- 公益社団法人 日本心理学会
- 心理学研究 (ISSN:00215236)
- vol.88, no.5, pp.452-459, 2017 (Released:2017-12-25)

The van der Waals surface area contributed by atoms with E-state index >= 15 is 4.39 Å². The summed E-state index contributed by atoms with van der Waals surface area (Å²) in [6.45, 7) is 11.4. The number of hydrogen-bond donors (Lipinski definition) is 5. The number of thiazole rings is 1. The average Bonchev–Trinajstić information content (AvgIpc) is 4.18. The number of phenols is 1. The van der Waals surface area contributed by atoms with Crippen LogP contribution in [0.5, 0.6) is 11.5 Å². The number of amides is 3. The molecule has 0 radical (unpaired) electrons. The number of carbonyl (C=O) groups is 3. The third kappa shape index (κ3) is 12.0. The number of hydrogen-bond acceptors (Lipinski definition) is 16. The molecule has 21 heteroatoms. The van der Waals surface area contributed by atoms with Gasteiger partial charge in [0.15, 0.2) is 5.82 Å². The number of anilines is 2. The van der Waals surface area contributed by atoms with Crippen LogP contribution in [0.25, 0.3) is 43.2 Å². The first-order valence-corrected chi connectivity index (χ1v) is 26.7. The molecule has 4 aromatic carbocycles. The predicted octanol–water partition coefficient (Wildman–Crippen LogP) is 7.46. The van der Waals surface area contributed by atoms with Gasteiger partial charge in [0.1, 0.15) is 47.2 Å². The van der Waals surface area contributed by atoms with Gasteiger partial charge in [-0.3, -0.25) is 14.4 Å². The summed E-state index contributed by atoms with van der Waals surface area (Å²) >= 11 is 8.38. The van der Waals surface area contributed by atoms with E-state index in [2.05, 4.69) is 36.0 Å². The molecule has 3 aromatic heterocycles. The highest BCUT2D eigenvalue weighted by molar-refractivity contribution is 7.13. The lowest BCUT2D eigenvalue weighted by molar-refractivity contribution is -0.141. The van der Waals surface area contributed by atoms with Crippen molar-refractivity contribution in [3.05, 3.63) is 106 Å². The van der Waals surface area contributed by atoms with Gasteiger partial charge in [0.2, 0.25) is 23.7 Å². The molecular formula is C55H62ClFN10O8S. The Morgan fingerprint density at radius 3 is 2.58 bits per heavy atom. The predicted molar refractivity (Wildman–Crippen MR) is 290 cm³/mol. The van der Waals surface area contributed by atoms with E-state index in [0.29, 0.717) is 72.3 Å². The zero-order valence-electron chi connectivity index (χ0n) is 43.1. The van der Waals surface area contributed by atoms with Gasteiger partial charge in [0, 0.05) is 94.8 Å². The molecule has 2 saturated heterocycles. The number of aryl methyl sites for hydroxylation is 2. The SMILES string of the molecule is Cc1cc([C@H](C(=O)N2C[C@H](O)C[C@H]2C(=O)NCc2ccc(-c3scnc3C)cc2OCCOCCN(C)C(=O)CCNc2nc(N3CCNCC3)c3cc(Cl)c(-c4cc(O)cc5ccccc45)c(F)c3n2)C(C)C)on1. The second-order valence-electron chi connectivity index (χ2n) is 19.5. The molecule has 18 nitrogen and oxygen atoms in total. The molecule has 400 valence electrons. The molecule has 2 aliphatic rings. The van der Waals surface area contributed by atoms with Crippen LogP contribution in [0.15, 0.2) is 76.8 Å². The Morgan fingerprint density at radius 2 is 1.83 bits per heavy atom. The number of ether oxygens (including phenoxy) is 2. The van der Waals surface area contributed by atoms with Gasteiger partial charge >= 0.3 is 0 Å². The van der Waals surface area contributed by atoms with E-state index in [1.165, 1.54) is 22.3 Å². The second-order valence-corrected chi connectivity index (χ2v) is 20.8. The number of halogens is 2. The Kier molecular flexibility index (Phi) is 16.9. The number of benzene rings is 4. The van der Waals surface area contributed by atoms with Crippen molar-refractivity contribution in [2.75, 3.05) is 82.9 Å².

Body analogy is an operation that links spatial cognition with the sensorimotor systems. Previous studies on mental rotation have shown that adding a head at the top of stimulus cubes or imitating human posture improves mental rotation performance results. On the other hand, mental rotation performance tends to be better in males than females. In this study, we tested sex differences in the effects of body analogy on a mental rotation task. The task was to judge whether the stimulus from a pair of cubes was the same or not; we added faces to the cubes or imitated human posture with cubes. The results revealed that body analogy was useful for both males and females but the effect was greater for females. However, additional correlation analyses indicated that this effect was at least partly due to the differences in abilities required for mental rotation, rather than sex differences. These results suggest that body analogy can compensate for weaknesses in spatial cognition.